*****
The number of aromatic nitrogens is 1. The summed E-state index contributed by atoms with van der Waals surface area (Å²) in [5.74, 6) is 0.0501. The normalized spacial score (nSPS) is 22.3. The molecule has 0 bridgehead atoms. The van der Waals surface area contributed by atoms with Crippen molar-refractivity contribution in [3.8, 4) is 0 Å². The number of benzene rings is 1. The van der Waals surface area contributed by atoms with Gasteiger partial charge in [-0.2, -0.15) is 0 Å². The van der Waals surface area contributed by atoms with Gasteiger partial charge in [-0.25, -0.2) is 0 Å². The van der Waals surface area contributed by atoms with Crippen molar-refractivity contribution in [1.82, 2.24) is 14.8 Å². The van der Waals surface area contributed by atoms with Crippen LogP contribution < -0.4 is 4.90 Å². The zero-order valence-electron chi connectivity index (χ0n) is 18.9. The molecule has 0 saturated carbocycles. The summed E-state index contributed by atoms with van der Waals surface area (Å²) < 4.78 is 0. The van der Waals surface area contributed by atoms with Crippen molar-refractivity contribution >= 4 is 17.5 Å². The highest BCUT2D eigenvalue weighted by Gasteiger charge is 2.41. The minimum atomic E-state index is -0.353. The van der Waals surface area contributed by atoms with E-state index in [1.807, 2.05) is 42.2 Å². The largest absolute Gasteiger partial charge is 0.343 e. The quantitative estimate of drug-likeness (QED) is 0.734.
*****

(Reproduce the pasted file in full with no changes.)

The number of aromatic nitrogens is 1. The summed E-state index contributed by atoms with van der Waals surface area (Å²) in [5.74, 6) is 0.0501. The normalized spacial score (nSPS) is 22.3. The molecule has 0 bridgehead atoms. The van der Waals surface area contributed by atoms with Crippen molar-refractivity contribution in [3.8, 4) is 0 Å². The number of benzene rings is 1. The van der Waals surface area contributed by atoms with Gasteiger partial charge in [-0.2, -0.15) is 0 Å². The van der Waals surface area contributed by atoms with Gasteiger partial charge in [-0.25, -0.2) is 0 Å². The van der Waals surface area contributed by atoms with Crippen molar-refractivity contribution in [1.82, 2.24) is 14.8 Å². The van der Waals surface area contributed by atoms with Crippen LogP contribution < -0.4 is 4.90 Å². The zero-order valence-electron chi connectivity index (χ0n) is 18.9. The molecule has 0 saturated carbocycles. The summed E-state index contributed by atoms with van der Waals surface area (Å²) < 4.78 is 0. The van der Waals surface area contributed by atoms with Crippen molar-refractivity contribution >= 4 is 17.5 Å². The highest BCUT2D eigenvalue weighted by Gasteiger charge is 2.41. The minimum atomic E-state index is -0.353. The van der Waals surface area contributed by atoms with E-state index in [1.807, 2.05) is 42.2 Å². The largest absolute Gasteiger partial charge is 0.343 e. The quantitative estimate of drug-likeness (QED) is 0.734.